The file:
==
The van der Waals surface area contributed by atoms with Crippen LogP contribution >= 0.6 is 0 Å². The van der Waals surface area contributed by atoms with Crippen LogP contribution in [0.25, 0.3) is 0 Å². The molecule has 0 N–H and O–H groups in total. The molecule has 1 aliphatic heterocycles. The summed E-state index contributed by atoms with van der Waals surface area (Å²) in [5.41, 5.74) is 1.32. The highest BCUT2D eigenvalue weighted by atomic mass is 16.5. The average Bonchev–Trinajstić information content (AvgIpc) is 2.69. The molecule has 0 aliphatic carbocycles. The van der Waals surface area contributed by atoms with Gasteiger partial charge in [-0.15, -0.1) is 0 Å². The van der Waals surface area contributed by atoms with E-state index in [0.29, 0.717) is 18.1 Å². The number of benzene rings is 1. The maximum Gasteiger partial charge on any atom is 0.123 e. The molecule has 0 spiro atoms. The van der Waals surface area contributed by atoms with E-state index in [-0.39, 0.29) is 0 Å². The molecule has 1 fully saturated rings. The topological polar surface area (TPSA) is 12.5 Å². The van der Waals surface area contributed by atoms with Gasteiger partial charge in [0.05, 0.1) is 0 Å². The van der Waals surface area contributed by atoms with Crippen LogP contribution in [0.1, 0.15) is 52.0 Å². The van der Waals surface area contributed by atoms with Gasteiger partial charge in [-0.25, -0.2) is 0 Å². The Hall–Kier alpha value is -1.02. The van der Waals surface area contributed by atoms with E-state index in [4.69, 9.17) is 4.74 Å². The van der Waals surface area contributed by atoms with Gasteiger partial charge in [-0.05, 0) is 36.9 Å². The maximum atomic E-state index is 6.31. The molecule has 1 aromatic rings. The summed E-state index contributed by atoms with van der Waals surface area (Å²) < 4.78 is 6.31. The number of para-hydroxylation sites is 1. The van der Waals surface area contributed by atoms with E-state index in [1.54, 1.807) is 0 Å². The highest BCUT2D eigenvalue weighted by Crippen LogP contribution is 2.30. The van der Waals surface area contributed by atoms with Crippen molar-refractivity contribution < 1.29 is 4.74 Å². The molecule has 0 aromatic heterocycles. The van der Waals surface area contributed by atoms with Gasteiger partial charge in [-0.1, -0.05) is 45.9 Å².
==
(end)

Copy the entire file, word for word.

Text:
The van der Waals surface area contributed by atoms with Crippen LogP contribution >= 0.6 is 0 Å². The van der Waals surface area contributed by atoms with Crippen LogP contribution in [0.25, 0.3) is 0 Å². The molecule has 0 N–H and O–H groups in total. The molecule has 1 aliphatic heterocycles. The summed E-state index contributed by atoms with van der Waals surface area (Å²) in [5.41, 5.74) is 1.32. The highest BCUT2D eigenvalue weighted by atomic mass is 16.5. The average Bonchev–Trinajstić information content (AvgIpc) is 2.69. The molecule has 0 aliphatic carbocycles. The van der Waals surface area contributed by atoms with Gasteiger partial charge in [-0.15, -0.1) is 0 Å². The van der Waals surface area contributed by atoms with E-state index in [0.29, 0.717) is 18.1 Å². The number of benzene rings is 1. The maximum Gasteiger partial charge on any atom is 0.123 e. The molecule has 0 spiro atoms. The van der Waals surface area contributed by atoms with E-state index in [-0.39, 0.29) is 0 Å². The molecule has 1 fully saturated rings. The topological polar surface area (TPSA) is 12.5 Å². The van der Waals surface area contributed by atoms with Gasteiger partial charge in [0.05, 0.1) is 0 Å². The van der Waals surface area contributed by atoms with Crippen LogP contribution in [0.1, 0.15) is 52.0 Å². The van der Waals surface area contributed by atoms with Gasteiger partial charge in [-0.25, -0.2) is 0 Å². The Hall–Kier alpha value is -1.02. The van der Waals surface area contributed by atoms with E-state index in [4.69, 9.17) is 4.74 Å². The van der Waals surface area contributed by atoms with Gasteiger partial charge in [-0.05, 0) is 36.9 Å². The maximum atomic E-state index is 6.31. The molecule has 1 aromatic rings. The summed E-state index contributed by atoms with van der Waals surface area (Å²) < 4.78 is 6.31. The number of para-hydroxylation sites is 1. The van der Waals surface area contributed by atoms with E-state index in [1.54, 1.807) is 0 Å². The highest BCUT2D eigenvalue weighted by Crippen LogP contribution is 2.30. The van der Waals surface area contributed by atoms with Crippen molar-refractivity contribution < 1.29 is 4.74 Å². The molecule has 0 aromatic heterocycles. The van der Waals surface area contributed by atoms with Gasteiger partial charge in [-0.1, -0.05) is 45.9 Å².